Top Tips For Successful Snow-Holing


“Any fool can be uncomfortable.”

This is undoubtedly true in a snow-hole. Winter in the Cairngorms can see temperatures of around -10ºC at 1100m, but in reality temperatures at this height are more like -5ºC and above. That’s still pretty chilly, but snow is a great insulator. It is so easy to have an uncomfortable damp night, but with a bit of organisation and care you can be safe and snug and really enjoy the adventure. Here are my top tips for successful snow-holing.

Chris (R) and brother Richard (L) snow-holing in Scotland

Chris (R) and brother Richard (L) snow-holing in Scotland

1. Take the right kit

Any job is easier if you have the right tools, and digging a snow-hole is no exception. You will need a probe, a metal shovel, and a snow saw (don’t underestimate how hard Scottish snow can become). To be comfortable once you’ve built your snow-hole, essentials include a good Thermarest, a sleeping bag with Pertex or Goretex cover, and extra gas or fuel for your stove – melting snow takes lots of energy.

2. Chose a good site

Use your probe to see how deep the snow is – this will save you wasting time and energy in digging to find that it is too shallow. A snow bank is best, around 2m deep, but make sure it is not avalanche-prone. Ask around for local knowledge about good safe sites.

3. Dress for the job

Digging is hard work, and it can take around four hours to dig a four-person snow hole. Take off extra layers of clothing, replace your waterproofs and zip them up to stop the snow from getting in. If you have wet gloves already, put them on because whatever you wear will get wet.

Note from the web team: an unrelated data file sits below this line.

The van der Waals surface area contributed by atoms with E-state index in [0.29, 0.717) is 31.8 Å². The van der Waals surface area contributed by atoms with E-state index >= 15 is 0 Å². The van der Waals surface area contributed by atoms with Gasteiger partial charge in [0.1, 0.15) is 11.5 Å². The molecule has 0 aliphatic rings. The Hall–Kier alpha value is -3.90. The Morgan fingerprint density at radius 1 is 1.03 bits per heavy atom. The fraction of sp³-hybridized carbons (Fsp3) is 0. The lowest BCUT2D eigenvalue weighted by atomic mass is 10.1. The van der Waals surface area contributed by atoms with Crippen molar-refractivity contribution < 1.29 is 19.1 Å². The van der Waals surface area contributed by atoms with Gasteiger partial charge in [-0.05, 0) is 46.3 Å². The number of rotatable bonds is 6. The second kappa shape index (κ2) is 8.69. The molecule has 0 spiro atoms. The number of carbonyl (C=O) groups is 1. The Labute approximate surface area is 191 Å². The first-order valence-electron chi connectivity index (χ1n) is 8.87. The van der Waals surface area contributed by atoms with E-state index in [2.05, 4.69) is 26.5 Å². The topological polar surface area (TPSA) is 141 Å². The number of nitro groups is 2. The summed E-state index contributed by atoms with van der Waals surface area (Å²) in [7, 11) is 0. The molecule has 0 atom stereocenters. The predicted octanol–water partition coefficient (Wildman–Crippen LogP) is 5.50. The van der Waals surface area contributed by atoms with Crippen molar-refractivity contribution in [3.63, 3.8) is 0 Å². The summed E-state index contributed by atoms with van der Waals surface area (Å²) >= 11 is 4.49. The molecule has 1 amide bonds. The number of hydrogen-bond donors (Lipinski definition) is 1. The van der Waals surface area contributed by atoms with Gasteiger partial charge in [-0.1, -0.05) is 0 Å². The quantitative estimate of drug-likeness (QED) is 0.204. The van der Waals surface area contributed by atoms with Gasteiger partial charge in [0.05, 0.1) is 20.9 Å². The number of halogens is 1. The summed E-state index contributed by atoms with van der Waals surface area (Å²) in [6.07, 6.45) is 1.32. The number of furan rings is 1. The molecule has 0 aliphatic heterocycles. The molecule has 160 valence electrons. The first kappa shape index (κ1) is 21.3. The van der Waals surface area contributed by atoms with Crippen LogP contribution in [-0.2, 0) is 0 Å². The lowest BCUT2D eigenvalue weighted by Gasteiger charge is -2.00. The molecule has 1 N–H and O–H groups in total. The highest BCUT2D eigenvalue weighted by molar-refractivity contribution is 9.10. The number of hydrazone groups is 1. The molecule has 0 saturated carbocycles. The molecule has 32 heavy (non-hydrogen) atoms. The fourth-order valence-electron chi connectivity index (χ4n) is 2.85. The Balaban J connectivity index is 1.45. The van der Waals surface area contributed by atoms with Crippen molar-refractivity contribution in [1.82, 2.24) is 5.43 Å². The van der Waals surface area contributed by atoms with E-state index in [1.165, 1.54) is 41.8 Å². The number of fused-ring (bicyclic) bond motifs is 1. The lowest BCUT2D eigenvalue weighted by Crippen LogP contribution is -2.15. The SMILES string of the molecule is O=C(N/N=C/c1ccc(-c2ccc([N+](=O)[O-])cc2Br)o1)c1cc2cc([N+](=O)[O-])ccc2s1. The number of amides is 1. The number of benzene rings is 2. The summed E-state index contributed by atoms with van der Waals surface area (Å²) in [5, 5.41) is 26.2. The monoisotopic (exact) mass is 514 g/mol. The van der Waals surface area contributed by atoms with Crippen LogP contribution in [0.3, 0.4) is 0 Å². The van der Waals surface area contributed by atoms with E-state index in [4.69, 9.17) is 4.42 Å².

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4. Divide the labour

Dig in and then across to meet up in the middle, then you can fill in one of the holes with snow if you choose to.

5. Be intentional about the shape

Make the hole wide enough for two people to lie down, and with an arched roof. Smooth off the roof to reduce dripping. Avoid large areas of unsupported roof by keeping your snow hole narrow – aim for a depth of two body widths between the internal surfaces of the front and the back walls. If you’re making a bigger snow-hole, dig it across the slope rather than deeper into the bank.

6. Check your ventilation

If your exhaled breath drifts off to one side, you can be fairly confident that your ventilation is OK. Large communal snow holes with more than one entrance have better ventilation. Cooking with pressure stoves in any poorly ventilated space is potentially dangerous due to the formation of carbon monoxide. In a snow-hole with a single entrance and no through air movement, ventilation may well be inadequate. Extinguish candles before you go to sleep as they also produce small amounts of carbon monoxide.

Richard keeping snug in his sleeping bag with Pertex cover

Richard keeping snug in his sleeping bag with Pertex cover

7. Mark your hole

If you have to go out in the night for a pee, you need to be sure you can find your way back inside in the dark. Stick a walking pole in the snow near the outside of the entrance, with a rope attached that leads into the snow-hole. A flashing red bike light tied to a walking pole and fixed on the top of your snow-hole will make it less likely that anyone will walk on your roof.

8. Check your air supply

Set an alarm to wake you up regularly through the night to make sure the snow has not drifted in and sealed the doorway. Asphyxiation is a real threat. Keep your shovel handy so you can dig your way out if needed.

9. If you take it in, take it out

To reduce the effect of people staying overnight in snow-holes on the plateau, the Ranger Service at Cairngorm runs the Snow White facility (formerly the Poo Project) to encourage people to bring back all human waste and dispose of it in the disposal facilities at Cairngorm Mountain. Other places don’t have this facility, but that’s no excuse for leaving anything unpleasant behind, so make sure you have plastic bags to take your poo home.

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Any top tips to share?

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